In my bitterness I cried out to the Lord, "You could have saved her, but You didn't! I trusted in You, and You abandoned us! But who can we turn to if not You? There is no one else."

In my mind I saw the Lord's face in agony on the cross. I could see blood and tears dripping from His pain-wracked face, and I could see His heart was breaking in His horrible agony.

Oh, yes, Lord! You were there with Katie. Yes, Lord. I do know You love her more than we can comprehend. I began to surrender my despair to Jesus, trying to touch Him, to feel Him, knowing only He could make it all right. Only He could help us understand the mystery of this "valley of tears."

Another priest friend, Father Phil Elmer, talked to us about suffering.

"We can't always understand why these things happen," he said. "The mystery of evil has confounded theologians from the beginning of time. Sometimes all we can do is surrender it to the Lord, who alone can produce some good from this tragedy. I believe that somehow God is going to do something wonderful with Katie's suffering and death and also with your suffering.

"There is something more I'm going to ask of you. Maybe you can't do it today, but I want you to try. I want you to not only offer your sufferings to the Lord, but to also offer prayers of praise and thanksgiving to Jesus for the opportunity to suffer with Him. Unite your suffering with Him on the cross for the salvation of souls."

This was too much for me! Doesn't he realize we want the Lord to take this misery away? How can we "thank Him" for this? Something more precious than my own life has been torn from me and left all of us with an emptiness that cannot be repaired! And I'm afraid that even the Lord can't fix it.

As family and friends mourned with us, the story of Katie's death seemed to consume our city of a hundred thousand people. Reporters called wanting to talk to us.

"Mr. Clarey, the city needs to hear from your family," one reporter said. "We want to share our sympathy and to know more about little Katie." I consented to an interview, but with no cameras.

Two days after Katie's death, the reporter came to interview our family.

He asked us about our faith and how important it was to us at that moment. He told us he had interviewed Father Phil and many others, and the one thing that stood out was the unusually mature faith Katie had for her age.

"I understand you would go to the abortion clinic to pray?" he asked.

"Yes," I replied. "Katie could not understand how a mother could destroy her own baby, especially after the difficulty we had in bringing Josie into the world."

He asked all the children questions about Katie, then turned to Kathie and asked, "Do you have anything you would like to say to the man who killed Katie?"

We were taken aback by the question. Not once had we said anything about her murderer. Our attention was focused on Katie and her life and our faith.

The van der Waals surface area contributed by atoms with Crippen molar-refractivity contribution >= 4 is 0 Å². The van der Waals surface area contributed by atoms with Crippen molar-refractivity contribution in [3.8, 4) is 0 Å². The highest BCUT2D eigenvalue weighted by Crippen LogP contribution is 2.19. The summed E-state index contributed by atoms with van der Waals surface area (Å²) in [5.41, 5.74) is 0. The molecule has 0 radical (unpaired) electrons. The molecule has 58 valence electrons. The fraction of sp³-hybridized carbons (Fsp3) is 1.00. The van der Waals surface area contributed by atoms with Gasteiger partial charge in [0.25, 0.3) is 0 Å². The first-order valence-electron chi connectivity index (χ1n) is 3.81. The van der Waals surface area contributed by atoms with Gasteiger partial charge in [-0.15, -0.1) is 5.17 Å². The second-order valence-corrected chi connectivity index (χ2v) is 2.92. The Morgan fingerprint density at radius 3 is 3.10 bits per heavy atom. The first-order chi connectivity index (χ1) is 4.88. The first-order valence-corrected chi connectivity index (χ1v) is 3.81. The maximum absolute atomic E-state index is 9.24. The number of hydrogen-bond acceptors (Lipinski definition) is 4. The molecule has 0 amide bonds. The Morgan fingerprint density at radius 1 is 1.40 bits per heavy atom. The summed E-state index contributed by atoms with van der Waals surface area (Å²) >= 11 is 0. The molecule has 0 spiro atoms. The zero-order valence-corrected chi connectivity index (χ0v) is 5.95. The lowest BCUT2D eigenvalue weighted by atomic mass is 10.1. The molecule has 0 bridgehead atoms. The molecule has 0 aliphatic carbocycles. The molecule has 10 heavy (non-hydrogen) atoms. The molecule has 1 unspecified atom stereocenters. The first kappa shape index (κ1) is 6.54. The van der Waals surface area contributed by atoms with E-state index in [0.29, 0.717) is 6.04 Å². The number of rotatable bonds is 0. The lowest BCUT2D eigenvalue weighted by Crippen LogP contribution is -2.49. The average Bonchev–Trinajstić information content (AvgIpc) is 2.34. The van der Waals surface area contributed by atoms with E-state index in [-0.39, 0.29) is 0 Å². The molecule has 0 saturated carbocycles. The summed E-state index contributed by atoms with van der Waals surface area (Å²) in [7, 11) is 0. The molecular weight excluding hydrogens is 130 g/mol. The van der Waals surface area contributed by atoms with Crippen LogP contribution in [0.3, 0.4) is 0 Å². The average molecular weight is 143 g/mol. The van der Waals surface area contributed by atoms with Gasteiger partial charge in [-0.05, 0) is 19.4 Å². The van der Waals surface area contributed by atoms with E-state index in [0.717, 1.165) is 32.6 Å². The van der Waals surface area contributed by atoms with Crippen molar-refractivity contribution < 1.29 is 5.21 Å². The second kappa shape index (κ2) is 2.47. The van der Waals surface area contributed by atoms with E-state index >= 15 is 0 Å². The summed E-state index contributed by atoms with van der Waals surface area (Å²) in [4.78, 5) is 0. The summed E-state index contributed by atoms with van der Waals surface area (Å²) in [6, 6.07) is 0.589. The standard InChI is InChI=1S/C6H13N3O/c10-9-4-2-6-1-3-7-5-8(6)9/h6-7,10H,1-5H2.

Kathie slowly but deliberately said, "Yes, we do. We would like to tell him we forgive him."

The reporter stared in silence, then murmured something about how this could be possible. Kathie said, "It's what God asks of us. It might not be our way, but it is His way. We ask in the Our Father every day `Forgive us our trespasses as we forgive those who trespass against us.' We don't necessarily understand it, but we must trust in what Jesus tells us to do."

Later Kathie and I discussed what she had said about forgiveness. It was true. Not one of us said we hated the man who had killed Katie. We didn't even think about him. We chose to remember the joy of Katie's short life, not how she died. It seemed as if at least part of the burden and pain was already being lifted. We were experiencing the grace of God.

When we say we forgive the man who killed Katie, it's not a denial of what happened. It's not a denial of justice. Forgiveness is like love. It is an act of the will. Ultimately you surrender to Our Lord, and He applies the grace.

The phone began to ring the next day. "I just wanted to thank you for sharing your faith with us," the first caller said. "You gave me the courage to forgive my daughter-in-law."

Apparently our interview had been on TV. We had no idea that we had said anything profound. But the phone rang all day, with people thanking us, explaining their own difficulty forgiving a loved one, saying they now had the courage to do so, as well as assuring us of their prayers. We received hundreds of cards and phone calls with these sentiments.

More than a decade has passed since Katie's murder. The grief is still there. But God has been faithful in His presence and in His healing. We're confident that Katie is in heaven. And that gives us hope. Our goal is to be united with Jesus forever in heaven. We now have a deeper sense of reality, a deeper sense of truth, a deeper sense of purpose than before.

But we still have to struggle to hang on to that, and we have to practice it. If it wasn't for the Church, if it wasn't for our faith, if it wasn't for the sacraments, I don't know if we could have survived this.

We know suffering will come again in this "valley of tears." But God waits. He waits ever so patiently for us, saying: "Come to me, all you who are burdened, and I will give you rest" (Matt. 11:28).

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